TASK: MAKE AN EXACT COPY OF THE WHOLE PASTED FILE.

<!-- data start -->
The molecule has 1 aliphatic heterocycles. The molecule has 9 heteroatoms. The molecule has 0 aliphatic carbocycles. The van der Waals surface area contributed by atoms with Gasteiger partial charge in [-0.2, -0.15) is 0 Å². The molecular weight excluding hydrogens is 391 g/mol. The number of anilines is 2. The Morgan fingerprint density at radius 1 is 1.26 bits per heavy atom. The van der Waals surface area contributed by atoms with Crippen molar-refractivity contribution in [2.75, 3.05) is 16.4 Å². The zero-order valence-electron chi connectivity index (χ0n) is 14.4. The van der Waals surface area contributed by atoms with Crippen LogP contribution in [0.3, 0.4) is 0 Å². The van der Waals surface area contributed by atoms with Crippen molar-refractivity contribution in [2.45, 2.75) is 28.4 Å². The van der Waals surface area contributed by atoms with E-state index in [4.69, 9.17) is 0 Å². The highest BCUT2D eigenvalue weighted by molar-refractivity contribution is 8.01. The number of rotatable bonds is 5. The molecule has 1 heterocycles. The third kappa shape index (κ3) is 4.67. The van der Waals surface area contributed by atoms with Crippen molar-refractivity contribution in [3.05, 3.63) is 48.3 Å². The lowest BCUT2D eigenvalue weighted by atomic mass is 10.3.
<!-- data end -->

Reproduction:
The molecule has 1 aliphatic heterocycles. The molecule has 9 heteroatoms. The molecule has 0 aliphatic carbocycles. The van der Waals surface area contributed by atoms with Gasteiger partial charge in [-0.2, -0.15) is 0 Å². The molecular weight excluding hydrogens is 391 g/mol. The number of anilines is 2. The Morgan fingerprint density at radius 1 is 1.26 bits per heavy atom. The van der Waals surface area contributed by atoms with Crippen molar-refractivity contribution in [2.75, 3.05) is 16.4 Å². The zero-order valence-electron chi connectivity index (χ0n) is 14.4. The van der Waals surface area contributed by atoms with Crippen LogP contribution in [0.3, 0.4) is 0 Å². The van der Waals surface area contributed by atoms with Crippen molar-refractivity contribution in [2.45, 2.75) is 28.4 Å². The van der Waals surface area contributed by atoms with E-state index in [4.69, 9.17) is 0 Å². The highest BCUT2D eigenvalue weighted by molar-refractivity contribution is 8.01. The number of rotatable bonds is 5. The molecule has 1 heterocycles. The third kappa shape index (κ3) is 4.67. The van der Waals surface area contributed by atoms with Crippen molar-refractivity contribution in [3.05, 3.63) is 48.3 Å². The lowest BCUT2D eigenvalue weighted by atomic mass is 10.3.